It is with great sadness that ASLO announces the passing of long-time L&O Managing Editor Raelyn Cole. Raelyn Cole served ASLO as Managing Editor of L&O from 1965 to 1996, spanning the editorships of Francis A. (Dick) Richards, Yvette H. Edmondson, and Peter A. Jumars. She stayed on for much of the term of David Kirchman, overseeing the closing of the Seattle “office” of L&O. Lyn was recognized with the Tommy and Yvette Edmondson Distinguished Service Award as she finished her long and productive career with ASLO.
Former L&O Editor Peter Jumars has written a tribute to Raelyn which will appear in the February issue of the L&O Bulletin and is republished below. An editorial fellowship fund in honor of Raelyn has also been established.
A tribute to Raelyn Cole, managing editor of L&O (1965-1996)
by Peter A. Jumars, Professor Emeritus, University of Maine
Raelyn Cole served ASLO as Managing Editor of L&O from 1965 to 1996, spanning the editorships of Francis A. (Dick) Richards, Yvette H. Edmondson, and Peter A. Jumars. She stayed on for much of the term of David Kirchman, overseeing the closing of the Seattle “office” of L&O. Lyn was recognized with the Tommy and Yvette Edmondson Distinguished Service Award as she finished her long and productive career with ASLO. Lyn was the quiet but strong force behind the consistent look, feel, and intelligibility of L&O across three decades. Although Lyn attended ASLO meetings, she shunned the limelight, saving her professional energy for editing. For those unfamiliar with the symptoms and etiology of good editing, it is a contagious obsession: And once is never enough. Dale Cole, her scientist husband of nearly six decades, reports that, “Besides her professional editing for L&O, if she had the opportunity she edited every talk I gave, paper I wrote, and given the chance every email I sent. Editing for her was a part of her fabric, a piece of her human nature, an obsession should you wish.”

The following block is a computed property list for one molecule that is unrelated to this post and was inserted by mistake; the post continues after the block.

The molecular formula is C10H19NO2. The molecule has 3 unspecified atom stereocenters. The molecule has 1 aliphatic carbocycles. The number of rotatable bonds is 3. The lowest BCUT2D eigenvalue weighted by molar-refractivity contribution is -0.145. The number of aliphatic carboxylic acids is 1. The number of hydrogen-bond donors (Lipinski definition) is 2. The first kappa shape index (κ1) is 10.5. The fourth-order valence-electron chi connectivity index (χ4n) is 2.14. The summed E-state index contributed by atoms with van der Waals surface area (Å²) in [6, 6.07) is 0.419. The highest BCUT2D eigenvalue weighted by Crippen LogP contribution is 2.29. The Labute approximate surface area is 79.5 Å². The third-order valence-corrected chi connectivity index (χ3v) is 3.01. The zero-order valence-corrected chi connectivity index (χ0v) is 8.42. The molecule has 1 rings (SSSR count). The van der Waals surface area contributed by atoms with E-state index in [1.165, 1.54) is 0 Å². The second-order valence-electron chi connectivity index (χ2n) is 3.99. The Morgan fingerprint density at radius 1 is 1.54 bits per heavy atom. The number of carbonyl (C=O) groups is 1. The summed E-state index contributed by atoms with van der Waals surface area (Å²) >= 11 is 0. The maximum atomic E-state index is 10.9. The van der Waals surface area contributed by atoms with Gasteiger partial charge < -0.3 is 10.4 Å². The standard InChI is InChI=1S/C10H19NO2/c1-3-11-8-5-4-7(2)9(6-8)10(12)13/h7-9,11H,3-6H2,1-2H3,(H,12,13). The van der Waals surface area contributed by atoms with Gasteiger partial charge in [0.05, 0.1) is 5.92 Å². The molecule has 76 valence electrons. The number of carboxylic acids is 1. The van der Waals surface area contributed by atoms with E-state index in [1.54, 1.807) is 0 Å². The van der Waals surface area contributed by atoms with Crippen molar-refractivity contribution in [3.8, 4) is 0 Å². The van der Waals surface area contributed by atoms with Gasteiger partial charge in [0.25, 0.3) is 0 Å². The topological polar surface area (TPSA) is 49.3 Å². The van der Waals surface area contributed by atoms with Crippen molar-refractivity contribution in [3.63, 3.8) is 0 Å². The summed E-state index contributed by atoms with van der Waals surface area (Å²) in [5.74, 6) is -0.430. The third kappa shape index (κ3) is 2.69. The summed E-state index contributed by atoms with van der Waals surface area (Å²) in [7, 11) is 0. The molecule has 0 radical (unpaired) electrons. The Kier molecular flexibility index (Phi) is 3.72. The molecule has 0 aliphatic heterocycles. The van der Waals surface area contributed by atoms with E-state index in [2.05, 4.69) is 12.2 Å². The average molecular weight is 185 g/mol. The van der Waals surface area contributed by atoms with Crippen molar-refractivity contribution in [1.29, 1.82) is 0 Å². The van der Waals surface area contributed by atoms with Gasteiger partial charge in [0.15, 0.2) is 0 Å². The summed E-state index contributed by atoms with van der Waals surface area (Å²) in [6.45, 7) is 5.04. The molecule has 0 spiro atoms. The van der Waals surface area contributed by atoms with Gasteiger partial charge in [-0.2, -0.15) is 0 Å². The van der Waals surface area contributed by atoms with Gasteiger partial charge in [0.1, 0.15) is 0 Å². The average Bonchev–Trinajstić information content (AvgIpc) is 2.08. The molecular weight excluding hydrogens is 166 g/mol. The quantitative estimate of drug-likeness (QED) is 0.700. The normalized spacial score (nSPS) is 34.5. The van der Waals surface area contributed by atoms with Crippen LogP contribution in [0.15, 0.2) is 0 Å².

Lyn led a rich personal life. She graduated cum laude with a B.S. in Anthropology from the University of Wisconsin and received a teaching certificate in English from the University of Washington. She mothered four sons. She was an avid outdoorswoman, a lifetime member of the Wisconsin Memorial Union Hoofer Climbing Club, and hiked and climbed in the New Zealand Southern Alps, the Canadian Rockies, the Dolomites as well as the United States. She climbed Mt. Rainier twice in her many ascents. She owned the century-old schooner Mary Hillyer, and plied the northeast Pacific and its inland seas, including a dozen trips to Alaska. Lyn brought me the best oysters I ever ate by sailing ship from Queen Charlotte Sound.
During Yvette Edmondson’s and my tenures as editors, visiting dignitaries would often ask to see the “L&O office.” Yvette’s office was a small room off of Tommy Edmondson’s lab, well insulated with L&O manuscripts. Mine was an old motel room (the motel having been built for a Seattle world’s fair). Lyn’s office was more of an outdoor adventure, outboard on the sunset side of an old barge used for many years by the University of Washington as extra storage space. It baked in summer and froze in winter. The fingerless gloves that Lyn often wore gave the barge a bit of the look and feel of a riverboat gambling operation, but the quality of the L&O product was never in more capable hands.